Integration testing topologies

Integration testing scenarios involve two or more components operating in the same realm and exchanging capabilities. While the majority of tests are unit tests that span only a single component, integration testing scenarios call for defining realm topologies and capability routes.

In cases where all components in the test are static, you can define the topology for the test realm in the test component manifest. In cases where realm topology needs to be defined at runtime, or components need to be mocked out, Realm Builder should be used.

Component topology

The integration test component declares the topology of the test realm with itself as the parent. This allows the test controller to be responsible for capability routing between components under test and their dependencies.

The following is an example topology for integration testing the echo_server component:


Integration test topology

This is a simple test realm that binds to the fidl.examples.routing.echo.Echo protocol exposed by the echo_server component. The echo_integration_test package contains the following components:

  • echo_integration_test - Test controller
  • echo_server - Component under test
{
    // ...

    // Child components orchestrated by the integration test.
    children: [
        {
            name: "echo_server",
            url: "#meta/echo_server.cm",
        },
    ],

    // Capabilities used by this component.
    use: [
        {
            protocol: [ "fidl.examples.routing.echo.Echo" ],
            from: "#echo_server",
        },
    ],

    // Capabilities required by components under test.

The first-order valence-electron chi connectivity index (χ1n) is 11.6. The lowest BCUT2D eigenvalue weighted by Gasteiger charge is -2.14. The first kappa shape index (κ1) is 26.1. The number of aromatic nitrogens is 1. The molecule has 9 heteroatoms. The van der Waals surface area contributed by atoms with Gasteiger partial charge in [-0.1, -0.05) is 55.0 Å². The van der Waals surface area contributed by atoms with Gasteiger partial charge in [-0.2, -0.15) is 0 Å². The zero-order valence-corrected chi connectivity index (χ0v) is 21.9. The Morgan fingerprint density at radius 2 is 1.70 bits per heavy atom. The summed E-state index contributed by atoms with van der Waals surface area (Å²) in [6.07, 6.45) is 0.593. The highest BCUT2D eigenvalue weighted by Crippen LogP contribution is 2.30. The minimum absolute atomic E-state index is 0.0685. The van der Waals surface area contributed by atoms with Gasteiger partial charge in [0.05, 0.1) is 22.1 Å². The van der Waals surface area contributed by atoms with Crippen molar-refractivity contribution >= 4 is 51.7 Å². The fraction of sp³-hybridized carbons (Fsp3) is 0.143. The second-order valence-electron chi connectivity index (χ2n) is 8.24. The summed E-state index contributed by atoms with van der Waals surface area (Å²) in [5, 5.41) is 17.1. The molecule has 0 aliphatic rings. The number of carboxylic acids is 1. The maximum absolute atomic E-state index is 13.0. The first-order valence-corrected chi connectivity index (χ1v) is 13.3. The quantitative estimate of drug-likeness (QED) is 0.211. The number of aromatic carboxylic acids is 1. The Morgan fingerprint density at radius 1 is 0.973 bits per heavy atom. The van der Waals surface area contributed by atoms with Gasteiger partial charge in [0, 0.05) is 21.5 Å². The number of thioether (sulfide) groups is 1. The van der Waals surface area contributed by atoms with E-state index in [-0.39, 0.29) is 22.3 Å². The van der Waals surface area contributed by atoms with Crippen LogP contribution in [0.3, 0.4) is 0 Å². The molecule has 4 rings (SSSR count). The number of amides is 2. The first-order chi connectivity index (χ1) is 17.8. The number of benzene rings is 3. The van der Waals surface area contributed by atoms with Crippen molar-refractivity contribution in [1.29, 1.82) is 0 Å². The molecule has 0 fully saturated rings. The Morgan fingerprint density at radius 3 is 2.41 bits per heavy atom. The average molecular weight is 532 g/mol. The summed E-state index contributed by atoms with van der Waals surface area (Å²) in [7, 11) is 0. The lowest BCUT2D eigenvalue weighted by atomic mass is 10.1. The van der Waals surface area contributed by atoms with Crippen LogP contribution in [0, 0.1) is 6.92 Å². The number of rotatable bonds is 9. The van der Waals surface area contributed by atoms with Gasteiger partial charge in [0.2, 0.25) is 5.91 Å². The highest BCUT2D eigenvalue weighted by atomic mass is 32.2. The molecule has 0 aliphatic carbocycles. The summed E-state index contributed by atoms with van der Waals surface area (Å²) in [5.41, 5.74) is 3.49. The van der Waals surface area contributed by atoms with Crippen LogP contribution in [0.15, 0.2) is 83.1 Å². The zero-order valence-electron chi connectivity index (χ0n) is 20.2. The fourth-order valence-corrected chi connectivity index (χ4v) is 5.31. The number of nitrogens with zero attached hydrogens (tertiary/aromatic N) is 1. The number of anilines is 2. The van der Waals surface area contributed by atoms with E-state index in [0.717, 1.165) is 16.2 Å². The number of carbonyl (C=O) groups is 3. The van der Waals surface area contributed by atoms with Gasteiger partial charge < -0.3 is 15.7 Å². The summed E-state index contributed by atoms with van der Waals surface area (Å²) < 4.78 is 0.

offer: [
        {
            protocol: [ "fuchsia.logger.LogSink" ],
            from: "parent",
            to: "#echo_server",
        },
    ],
}

The test controller component contains the test case logic, and interacts with the echo_server through its exposed capabilities.

Test Runner Framework integration

The integration test component includes test_runners/rust/default.shard.cml in order to integrate with the Test Runner Framework. This shard provides two key elements:

  1. Expose the fuchsia.test.Suite protocol, required for the framework to discover and execute the test cases.
  2. Set the program runner to the Rust test runner, required to execute test cases using the Rust testing framework.

Build definition

See the following BUILD.gn file that defines the fuchsia_test_package() target for this example:

rustc_test("bin") {
  name = "echo_integration_test"
  edition = "2018"

  deps = [
    "//examples/components/routing/fidl:echo-rustc",
    "//src/lib/fidl/rust/fidl",
    "//src/lib/fuchsia",
    "//src/lib/fuchsia-component",
    "//third_party/rust_crates:anyhow",
  ]

  sources = [ "src/lib.rs" ]
}

fuchsia_component("echo_integration_test_component") {
  testonly = true
  component_name = "echo_integration_test"
  manifest = "meta/echo_integration_test.cml"
  deps = [ ":bin" ]
}

fuchsia_test_package("echo_integration_test") {
  test_components = [ ":echo_integration_test_component" ]
  deps = [ "//examples/components/routing/echo_server:echo_server_component" ]
}

All components under test are included in the same hermetic test package. This promotes the ability to run and update tests in different environments without concern for dependencies falling out of sync.

Determining a component's moniker

The ArchiveReader library allows your test to validate data in Inspect. The moniker for a component is always relative to the root realm. For a component running in a test, the moniker is therefore the name field defined in the test root. In the example above, the moniker for the echo_server is simply echo_server.

See the Inspect Codelab for detailed information on using ArchiveReader.